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Accommodation options for released prisoners with complex needs

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De Winter, C (2013) Accommodation options for released prisoners with complex needs. Coursework Master thesis, University of Tasmania.

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Abstract

The issue of homelessness or inappropriate housing of people with complex needs is a
serious problem for individuals who have found themselves frequently in the criminal
justice system. Complex needs and challenging behaviours exhibited by those with
mental illness, intellectual disability and or acquired brain injury combined with for
example, family dysfunction, homelessness, poverty, and drug and alcohol misuse of a
cocktail of issues that have been difficult to treat let alone support. Incarceration has
been the alternative for the judiciary with the intention of protecting the individual
offender as well as the community. However it is argued that proper support in the
community may avert the need to seek incarceration as the only option for 'released
prisoners' with complex needs.
This thesis seeks to contribute to the understanding of what it means to be a person with
complex needs and the effect of a short term sentence on the ability to seek stable
accommodation once released from prison. It draws on the extensive literature in the
field for example, with regard to people with disabilities in the criminal justice system
and the housing experiences of ex-prisoners in general and those with complex needs.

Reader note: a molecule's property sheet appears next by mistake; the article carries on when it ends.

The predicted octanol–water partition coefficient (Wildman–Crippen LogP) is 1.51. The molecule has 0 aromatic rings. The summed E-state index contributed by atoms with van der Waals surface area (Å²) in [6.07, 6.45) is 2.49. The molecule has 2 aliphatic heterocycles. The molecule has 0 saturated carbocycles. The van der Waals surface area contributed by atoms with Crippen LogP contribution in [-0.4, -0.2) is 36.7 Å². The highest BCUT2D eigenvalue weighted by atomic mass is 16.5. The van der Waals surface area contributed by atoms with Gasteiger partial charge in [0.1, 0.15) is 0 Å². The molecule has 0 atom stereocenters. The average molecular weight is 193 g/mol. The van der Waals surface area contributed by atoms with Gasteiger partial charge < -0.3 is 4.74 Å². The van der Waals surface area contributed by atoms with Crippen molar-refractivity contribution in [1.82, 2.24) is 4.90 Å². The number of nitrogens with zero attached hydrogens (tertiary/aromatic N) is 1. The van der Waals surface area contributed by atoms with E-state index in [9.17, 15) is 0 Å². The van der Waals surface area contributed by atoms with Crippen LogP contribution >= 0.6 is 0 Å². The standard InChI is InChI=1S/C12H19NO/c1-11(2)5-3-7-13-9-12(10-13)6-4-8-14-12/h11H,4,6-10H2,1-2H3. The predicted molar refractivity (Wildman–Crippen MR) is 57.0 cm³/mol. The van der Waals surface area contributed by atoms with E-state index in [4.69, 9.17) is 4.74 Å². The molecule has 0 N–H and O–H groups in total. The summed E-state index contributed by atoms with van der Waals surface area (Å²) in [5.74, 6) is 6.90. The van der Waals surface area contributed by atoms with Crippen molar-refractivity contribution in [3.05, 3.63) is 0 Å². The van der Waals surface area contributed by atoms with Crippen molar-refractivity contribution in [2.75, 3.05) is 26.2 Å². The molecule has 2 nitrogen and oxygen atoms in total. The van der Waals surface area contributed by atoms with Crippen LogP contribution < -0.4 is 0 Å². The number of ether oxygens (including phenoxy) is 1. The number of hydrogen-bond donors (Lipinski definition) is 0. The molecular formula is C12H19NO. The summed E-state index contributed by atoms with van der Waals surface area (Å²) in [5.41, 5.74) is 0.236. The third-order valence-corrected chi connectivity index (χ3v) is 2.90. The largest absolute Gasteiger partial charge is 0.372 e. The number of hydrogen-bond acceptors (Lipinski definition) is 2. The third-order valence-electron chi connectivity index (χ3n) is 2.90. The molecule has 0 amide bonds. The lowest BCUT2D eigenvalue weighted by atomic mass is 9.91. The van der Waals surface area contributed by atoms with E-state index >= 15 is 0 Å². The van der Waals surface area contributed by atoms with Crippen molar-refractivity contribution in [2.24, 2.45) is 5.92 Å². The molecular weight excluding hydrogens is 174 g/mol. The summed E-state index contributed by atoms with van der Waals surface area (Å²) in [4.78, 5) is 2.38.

Through a number of in depth discussions with stakeholders from both state
government and non-government representative agencies, a critical analysis was
undertaken of the available accommodation options for this cohort in Tasmania. From
these discussions it is evident that, current services either must embrace the needs of
this cohort or a new dedicated service should be developed. However, the new Whole
of Government and Community Sector housing initiative 'Housing Connect',
commencing 1 July 2013, may offer the required support for this group of people with
complex needs.

Item Type: Thesis (Coursework Master)
Keywords: Ex-convicts, Criminals
Copyright Holders: The Author
Copyright Information:

Copyright 2013 the author

Additional Information:

Available for use in the Library and copying in accordance with the Copyright Act 1968, as amended. Thesis (MCrimCorr)--University of Tasmania, 2013. Includes bibliographical references

Date Deposited: 09 Dec 2014 00:15
Last Modified: 12 Apr 2016 05:19
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